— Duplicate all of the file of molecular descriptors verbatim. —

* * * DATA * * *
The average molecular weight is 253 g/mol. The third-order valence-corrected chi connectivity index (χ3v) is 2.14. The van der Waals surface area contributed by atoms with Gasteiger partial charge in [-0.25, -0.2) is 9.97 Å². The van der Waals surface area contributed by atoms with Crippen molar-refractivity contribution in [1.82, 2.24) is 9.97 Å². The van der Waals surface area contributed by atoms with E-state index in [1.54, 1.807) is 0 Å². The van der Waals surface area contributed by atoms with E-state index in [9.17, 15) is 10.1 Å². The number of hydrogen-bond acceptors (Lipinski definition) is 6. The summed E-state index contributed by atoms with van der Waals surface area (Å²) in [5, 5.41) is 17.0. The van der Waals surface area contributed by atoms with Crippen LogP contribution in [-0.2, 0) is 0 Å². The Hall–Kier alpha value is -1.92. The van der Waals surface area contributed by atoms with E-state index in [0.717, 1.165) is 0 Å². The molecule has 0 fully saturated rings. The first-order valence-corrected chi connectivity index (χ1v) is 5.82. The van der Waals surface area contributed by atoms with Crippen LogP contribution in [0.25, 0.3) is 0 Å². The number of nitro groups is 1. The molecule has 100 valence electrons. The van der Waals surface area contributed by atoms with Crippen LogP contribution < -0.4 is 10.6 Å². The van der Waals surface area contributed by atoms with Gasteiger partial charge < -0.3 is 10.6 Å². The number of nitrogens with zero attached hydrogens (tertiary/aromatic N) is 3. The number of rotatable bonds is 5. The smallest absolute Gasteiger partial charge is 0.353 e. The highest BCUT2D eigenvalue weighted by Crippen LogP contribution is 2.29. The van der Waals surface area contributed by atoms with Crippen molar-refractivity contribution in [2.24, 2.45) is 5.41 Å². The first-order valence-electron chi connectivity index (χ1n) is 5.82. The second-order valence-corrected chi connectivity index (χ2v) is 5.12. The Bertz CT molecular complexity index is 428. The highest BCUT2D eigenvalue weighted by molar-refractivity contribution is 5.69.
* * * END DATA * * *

The average molecular weight is 253 g/mol. The third-order valence-corrected chi connectivity index (χ3v) is 2.14. The van der Waals surface area contributed by atoms with Gasteiger partial charge in [-0.25, -0.2) is 9.97 Å². The van der Waals surface area contributed by atoms with Crippen molar-refractivity contribution in [1.82, 2.24) is 9.97 Å². The van der Waals surface area contributed by atoms with E-state index in [1.54, 1.807) is 0 Å². The van der Waals surface area contributed by atoms with E-state index in [9.17, 15) is 10.1 Å². The number of hydrogen-bond acceptors (Lipinski definition) is 6. The summed E-state index contributed by atoms with van der Waals surface area (Å²) in [5, 5.41) is 17.0. The van der Waals surface area contributed by atoms with Crippen LogP contribution in [-0.2, 0) is 0 Å². The Hall–Kier alpha value is -1.92. The van der Waals surface area contributed by atoms with E-state index in [0.717, 1.165) is 0 Å². The molecule has 0 fully saturated rings. The first-order valence-corrected chi connectivity index (χ1v) is 5.82. The van der Waals surface area contributed by atoms with Crippen LogP contribution in [0.25, 0.3) is 0 Å². The number of nitro groups is 1. The molecule has 100 valence electrons. The van der Waals surface area contributed by atoms with Crippen LogP contribution < -0.4 is 10.6 Å². The van der Waals surface area contributed by atoms with Gasteiger partial charge < -0.3 is 10.6 Å². The number of nitrogens with zero attached hydrogens (tertiary/aromatic N) is 3. The number of rotatable bonds is 5. The smallest absolute Gasteiger partial charge is 0.353 e. The highest BCUT2D eigenvalue weighted by Crippen LogP contribution is 2.29. The van der Waals surface area contributed by atoms with Crippen molar-refractivity contribution in [2.24, 2.45) is 5.41 Å². The first-order valence-electron chi connectivity index (χ1n) is 5.82. The second-order valence-corrected chi connectivity index (χ2v) is 5.12. The Bertz CT molecular complexity index is 428. The highest BCUT2D eigenvalue weighted by molar-refractivity contribution is 5.69.